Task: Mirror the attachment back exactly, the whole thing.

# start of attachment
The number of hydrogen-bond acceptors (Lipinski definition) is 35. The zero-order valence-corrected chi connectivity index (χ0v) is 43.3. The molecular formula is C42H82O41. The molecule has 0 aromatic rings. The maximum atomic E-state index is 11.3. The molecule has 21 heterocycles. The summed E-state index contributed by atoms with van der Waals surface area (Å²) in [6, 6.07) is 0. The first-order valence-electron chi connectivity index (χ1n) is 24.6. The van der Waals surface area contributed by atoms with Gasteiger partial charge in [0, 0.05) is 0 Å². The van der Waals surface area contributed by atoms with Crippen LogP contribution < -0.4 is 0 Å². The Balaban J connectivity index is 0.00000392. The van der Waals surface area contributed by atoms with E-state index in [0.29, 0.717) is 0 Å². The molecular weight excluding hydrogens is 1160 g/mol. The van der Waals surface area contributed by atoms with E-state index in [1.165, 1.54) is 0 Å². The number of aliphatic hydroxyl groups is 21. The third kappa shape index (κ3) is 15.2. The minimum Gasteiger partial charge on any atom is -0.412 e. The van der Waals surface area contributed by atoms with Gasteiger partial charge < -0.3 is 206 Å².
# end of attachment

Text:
The number of hydrogen-bond acceptors (Lipinski definition) is 35. The zero-order valence-corrected chi connectivity index (χ0v) is 43.3. The molecular formula is C42H82O41. The molecule has 0 aromatic rings. The maximum atomic E-state index is 11.3. The molecule has 21 heterocycles. The summed E-state index contributed by atoms with van der Waals surface area (Å²) in [6, 6.07) is 0. The first-order valence-electron chi connectivity index (χ1n) is 24.6. The van der Waals surface area contributed by atoms with Gasteiger partial charge in [0, 0.05) is 0 Å². The van der Waals surface area contributed by atoms with Crippen LogP contribution < -0.4 is 0 Å². The Balaban J connectivity index is 0.00000392. The van der Waals surface area contributed by atoms with E-state index in [0.29, 0.717) is 0 Å². The molecular weight excluding hydrogens is 1160 g/mol. The van der Waals surface area contributed by atoms with E-state index in [1.165, 1.54) is 0 Å². The number of aliphatic hydroxyl groups is 21. The third kappa shape index (κ3) is 15.2. The minimum Gasteiger partial charge on any atom is -0.412 e. The van der Waals surface area contributed by atoms with Gasteiger partial charge < -0.3 is 206 Å².